• Becks

    Scruffy urchin? That’s not the impression I get from reading your posts, Nimue . I get the impression of a wise, earth-loving and truly authentic woman. Authenticity, in particular, is a quality much lacking from a lot of the people I’ve come across thus far, so it is always a pleasure (and a relief) when I do come across such a person. You are right to be unashamed – absolutely right!

  • angharadlois

    From one urchin to another – yes! 🙂
    I generally project an image of enough “togetherness” to keep my (currently rather corporate) workplace happy, but I make no apologies for dressing like someone who walks everywhere and does quite physical work in sometimes dusty conditions.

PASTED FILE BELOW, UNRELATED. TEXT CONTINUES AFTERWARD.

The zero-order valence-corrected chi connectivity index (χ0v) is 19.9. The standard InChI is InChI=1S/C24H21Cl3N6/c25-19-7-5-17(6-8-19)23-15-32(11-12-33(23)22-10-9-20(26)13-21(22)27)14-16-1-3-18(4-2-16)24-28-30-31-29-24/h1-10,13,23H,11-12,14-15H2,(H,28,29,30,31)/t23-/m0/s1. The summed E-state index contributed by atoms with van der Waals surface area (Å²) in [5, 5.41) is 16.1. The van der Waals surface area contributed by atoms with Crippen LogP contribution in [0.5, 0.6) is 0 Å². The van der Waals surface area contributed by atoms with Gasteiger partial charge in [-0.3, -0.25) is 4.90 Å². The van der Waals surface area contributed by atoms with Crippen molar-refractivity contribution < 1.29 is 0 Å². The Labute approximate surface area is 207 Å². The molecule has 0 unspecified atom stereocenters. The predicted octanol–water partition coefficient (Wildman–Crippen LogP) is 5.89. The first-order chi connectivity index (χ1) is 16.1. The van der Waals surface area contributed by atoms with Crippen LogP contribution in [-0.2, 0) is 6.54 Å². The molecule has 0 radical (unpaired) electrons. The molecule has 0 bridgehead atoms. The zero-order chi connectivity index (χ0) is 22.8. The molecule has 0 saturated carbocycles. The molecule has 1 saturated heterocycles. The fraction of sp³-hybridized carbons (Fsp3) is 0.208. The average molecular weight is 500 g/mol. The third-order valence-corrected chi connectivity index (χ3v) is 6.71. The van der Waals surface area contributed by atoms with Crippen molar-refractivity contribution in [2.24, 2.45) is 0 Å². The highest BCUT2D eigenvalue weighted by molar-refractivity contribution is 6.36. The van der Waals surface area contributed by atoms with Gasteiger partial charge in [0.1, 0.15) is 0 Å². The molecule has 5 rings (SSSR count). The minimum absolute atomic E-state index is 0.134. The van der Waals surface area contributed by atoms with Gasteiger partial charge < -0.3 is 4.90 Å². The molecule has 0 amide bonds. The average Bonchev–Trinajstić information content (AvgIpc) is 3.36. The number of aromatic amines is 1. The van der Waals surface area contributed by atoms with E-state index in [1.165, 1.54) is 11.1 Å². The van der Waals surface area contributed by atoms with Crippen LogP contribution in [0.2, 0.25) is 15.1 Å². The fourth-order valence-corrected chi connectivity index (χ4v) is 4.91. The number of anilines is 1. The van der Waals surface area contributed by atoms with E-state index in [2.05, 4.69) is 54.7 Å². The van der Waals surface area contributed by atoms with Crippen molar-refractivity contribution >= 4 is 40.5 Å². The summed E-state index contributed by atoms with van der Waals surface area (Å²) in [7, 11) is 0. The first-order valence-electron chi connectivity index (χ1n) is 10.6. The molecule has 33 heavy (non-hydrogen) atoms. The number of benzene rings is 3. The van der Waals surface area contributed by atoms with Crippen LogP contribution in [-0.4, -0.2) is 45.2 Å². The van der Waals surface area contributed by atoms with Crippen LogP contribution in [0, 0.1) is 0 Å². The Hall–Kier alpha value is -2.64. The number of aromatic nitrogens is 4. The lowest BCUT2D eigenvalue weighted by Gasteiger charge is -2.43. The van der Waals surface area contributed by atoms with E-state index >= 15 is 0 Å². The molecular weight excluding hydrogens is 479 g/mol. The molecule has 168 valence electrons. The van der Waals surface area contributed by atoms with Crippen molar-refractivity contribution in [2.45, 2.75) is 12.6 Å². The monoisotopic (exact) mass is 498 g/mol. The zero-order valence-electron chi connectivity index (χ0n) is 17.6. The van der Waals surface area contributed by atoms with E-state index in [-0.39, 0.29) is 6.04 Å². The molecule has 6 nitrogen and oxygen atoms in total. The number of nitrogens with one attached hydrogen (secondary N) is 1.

My mother treated me to a pedicure once. It was awful. I mean, it was quite enjoyable having pretty feet – but pretty feet can’t walk very far without blisters. I was very glad to get my old callouses back!

  • witchinsuburbia

    I’m the same way. I’ll wear a pair of shoes or clothing, or use something until it wears out then recycle it in some way. I’d rather spend the money on my children (or books when I want something for myself, but I get most of those secondhand too).

  • locksley2010

    “… and not ashamed at all…” Quite right too!

  • Druid camp faerie tales | Druid Life

    […] I more normally wear. I tried it on, and it was an uncannily good fit. I tend to self identify as  scruffy urchin, but this dress managed to both look rather fancy, and look like me – I did not appear to be […]